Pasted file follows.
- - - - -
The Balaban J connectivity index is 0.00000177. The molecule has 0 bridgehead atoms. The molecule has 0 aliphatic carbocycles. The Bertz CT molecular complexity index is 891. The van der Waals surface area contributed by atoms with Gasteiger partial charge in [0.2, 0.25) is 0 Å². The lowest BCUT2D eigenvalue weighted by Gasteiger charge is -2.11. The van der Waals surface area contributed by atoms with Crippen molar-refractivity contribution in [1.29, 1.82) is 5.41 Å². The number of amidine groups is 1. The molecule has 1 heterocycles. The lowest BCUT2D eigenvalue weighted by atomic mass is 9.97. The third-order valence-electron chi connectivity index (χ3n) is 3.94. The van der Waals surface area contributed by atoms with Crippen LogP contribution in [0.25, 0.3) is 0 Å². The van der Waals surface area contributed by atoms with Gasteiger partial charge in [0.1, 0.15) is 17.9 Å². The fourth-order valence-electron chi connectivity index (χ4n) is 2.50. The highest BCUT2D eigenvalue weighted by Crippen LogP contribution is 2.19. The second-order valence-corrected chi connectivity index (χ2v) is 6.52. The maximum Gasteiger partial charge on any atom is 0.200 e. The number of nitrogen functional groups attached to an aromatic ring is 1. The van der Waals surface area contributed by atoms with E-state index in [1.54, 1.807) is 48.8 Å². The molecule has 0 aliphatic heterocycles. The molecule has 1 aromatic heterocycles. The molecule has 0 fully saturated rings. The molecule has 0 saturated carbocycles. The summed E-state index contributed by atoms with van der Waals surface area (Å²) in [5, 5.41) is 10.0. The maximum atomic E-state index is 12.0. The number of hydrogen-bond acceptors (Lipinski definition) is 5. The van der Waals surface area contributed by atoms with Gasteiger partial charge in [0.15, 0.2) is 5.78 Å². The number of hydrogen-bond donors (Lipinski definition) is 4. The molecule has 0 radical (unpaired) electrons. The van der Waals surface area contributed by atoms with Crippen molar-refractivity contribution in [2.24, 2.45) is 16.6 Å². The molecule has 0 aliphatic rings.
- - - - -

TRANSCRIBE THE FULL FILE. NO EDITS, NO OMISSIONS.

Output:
The Balaban J connectivity index is 0.00000177. The molecule has 0 bridgehead atoms. The molecule has 0 aliphatic carbocycles. The Bertz CT molecular complexity index is 891. The van der Waals surface area contributed by atoms with Gasteiger partial charge in [0.2, 0.25) is 0 Å². The lowest BCUT2D eigenvalue weighted by Gasteiger charge is -2.11. The van der Waals surface area contributed by atoms with Crippen molar-refractivity contribution in [1.29, 1.82) is 5.41 Å². The number of amidine groups is 1. The molecule has 1 heterocycles. The lowest BCUT2D eigenvalue weighted by atomic mass is 9.97. The third-order valence-electron chi connectivity index (χ3n) is 3.94. The van der Waals surface area contributed by atoms with Crippen LogP contribution in [0.25, 0.3) is 0 Å². The van der Waals surface area contributed by atoms with Gasteiger partial charge in [0.1, 0.15) is 17.9 Å². The fourth-order valence-electron chi connectivity index (χ4n) is 2.50. The highest BCUT2D eigenvalue weighted by Crippen LogP contribution is 2.19. The second-order valence-corrected chi connectivity index (χ2v) is 6.52. The maximum Gasteiger partial charge on any atom is 0.200 e. The number of nitrogen functional groups attached to an aromatic ring is 1. The van der Waals surface area contributed by atoms with E-state index in [1.54, 1.807) is 48.8 Å². The molecule has 0 aliphatic heterocycles. The molecule has 1 aromatic heterocycles. The molecule has 0 fully saturated rings. The molecule has 0 saturated carbocycles. The summed E-state index contributed by atoms with van der Waals surface area (Å²) in [5, 5.41) is 10.0. The maximum atomic E-state index is 12.0. The number of hydrogen-bond acceptors (Lipinski definition) is 5. The van der Waals surface area contributed by atoms with Gasteiger partial charge in [0.15, 0.2) is 5.78 Å². The number of hydrogen-bond donors (Lipinski definition) is 4. The molecule has 0 radical (unpaired) electrons. The van der Waals surface area contributed by atoms with Crippen molar-refractivity contribution in [2.24, 2.45) is 16.6 Å². The molecule has 0 aliphatic rings.